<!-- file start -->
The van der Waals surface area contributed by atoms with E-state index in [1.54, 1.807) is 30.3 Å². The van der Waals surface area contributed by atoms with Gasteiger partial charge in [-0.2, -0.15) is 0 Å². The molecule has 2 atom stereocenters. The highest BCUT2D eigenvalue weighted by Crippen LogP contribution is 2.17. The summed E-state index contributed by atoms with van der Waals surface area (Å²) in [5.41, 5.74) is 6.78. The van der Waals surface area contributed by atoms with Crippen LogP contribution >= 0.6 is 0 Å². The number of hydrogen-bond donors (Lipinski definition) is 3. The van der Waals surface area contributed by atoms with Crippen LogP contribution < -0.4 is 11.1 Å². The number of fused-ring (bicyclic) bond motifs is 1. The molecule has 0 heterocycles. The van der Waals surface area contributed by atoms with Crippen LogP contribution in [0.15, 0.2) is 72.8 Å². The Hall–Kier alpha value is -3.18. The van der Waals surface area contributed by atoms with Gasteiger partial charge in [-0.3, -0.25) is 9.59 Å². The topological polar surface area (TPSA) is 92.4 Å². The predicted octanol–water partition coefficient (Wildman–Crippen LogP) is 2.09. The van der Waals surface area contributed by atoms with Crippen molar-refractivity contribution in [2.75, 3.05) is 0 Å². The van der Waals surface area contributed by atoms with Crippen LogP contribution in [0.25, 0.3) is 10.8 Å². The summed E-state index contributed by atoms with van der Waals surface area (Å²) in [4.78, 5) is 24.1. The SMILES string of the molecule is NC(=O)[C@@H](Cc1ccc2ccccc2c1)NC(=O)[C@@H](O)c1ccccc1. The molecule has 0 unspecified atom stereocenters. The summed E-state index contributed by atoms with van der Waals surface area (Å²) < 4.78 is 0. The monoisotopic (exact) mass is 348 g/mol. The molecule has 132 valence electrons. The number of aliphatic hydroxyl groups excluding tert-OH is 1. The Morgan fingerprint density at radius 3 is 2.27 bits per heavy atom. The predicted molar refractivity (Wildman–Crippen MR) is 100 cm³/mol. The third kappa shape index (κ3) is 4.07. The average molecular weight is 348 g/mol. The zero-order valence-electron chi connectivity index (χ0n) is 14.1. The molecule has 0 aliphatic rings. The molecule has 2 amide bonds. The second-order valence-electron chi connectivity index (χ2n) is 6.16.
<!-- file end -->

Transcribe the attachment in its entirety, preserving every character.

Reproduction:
The van der Waals surface area contributed by atoms with E-state index in [1.54, 1.807) is 30.3 Å². The van der Waals surface area contributed by atoms with Gasteiger partial charge in [-0.2, -0.15) is 0 Å². The molecule has 2 atom stereocenters. The highest BCUT2D eigenvalue weighted by Crippen LogP contribution is 2.17. The summed E-state index contributed by atoms with van der Waals surface area (Å²) in [5.41, 5.74) is 6.78. The van der Waals surface area contributed by atoms with Crippen LogP contribution >= 0.6 is 0 Å². The number of hydrogen-bond donors (Lipinski definition) is 3. The van der Waals surface area contributed by atoms with Crippen LogP contribution < -0.4 is 11.1 Å². The number of fused-ring (bicyclic) bond motifs is 1. The molecule has 0 heterocycles. The van der Waals surface area contributed by atoms with Crippen LogP contribution in [0.15, 0.2) is 72.8 Å². The Hall–Kier alpha value is -3.18. The van der Waals surface area contributed by atoms with Gasteiger partial charge in [-0.3, -0.25) is 9.59 Å². The topological polar surface area (TPSA) is 92.4 Å². The predicted octanol–water partition coefficient (Wildman–Crippen LogP) is 2.09. The van der Waals surface area contributed by atoms with Crippen molar-refractivity contribution in [2.75, 3.05) is 0 Å². The van der Waals surface area contributed by atoms with Crippen LogP contribution in [0.25, 0.3) is 10.8 Å². The summed E-state index contributed by atoms with van der Waals surface area (Å²) in [4.78, 5) is 24.1. The SMILES string of the molecule is NC(=O)[C@@H](Cc1ccc2ccccc2c1)NC(=O)[C@@H](O)c1ccccc1. The molecule has 0 unspecified atom stereocenters. The summed E-state index contributed by atoms with van der Waals surface area (Å²) < 4.78 is 0. The monoisotopic (exact) mass is 348 g/mol. The molecule has 132 valence electrons. The number of aliphatic hydroxyl groups excluding tert-OH is 1. The Morgan fingerprint density at radius 3 is 2.27 bits per heavy atom. The predicted molar refractivity (Wildman–Crippen MR) is 100 cm³/mol. The third kappa shape index (κ3) is 4.07. The average molecular weight is 348 g/mol. The zero-order valence-electron chi connectivity index (χ0n) is 14.1. The molecule has 0 aliphatic rings. The molecule has 2 amide bonds. The second-order valence-electron chi connectivity index (χ2n) is 6.16.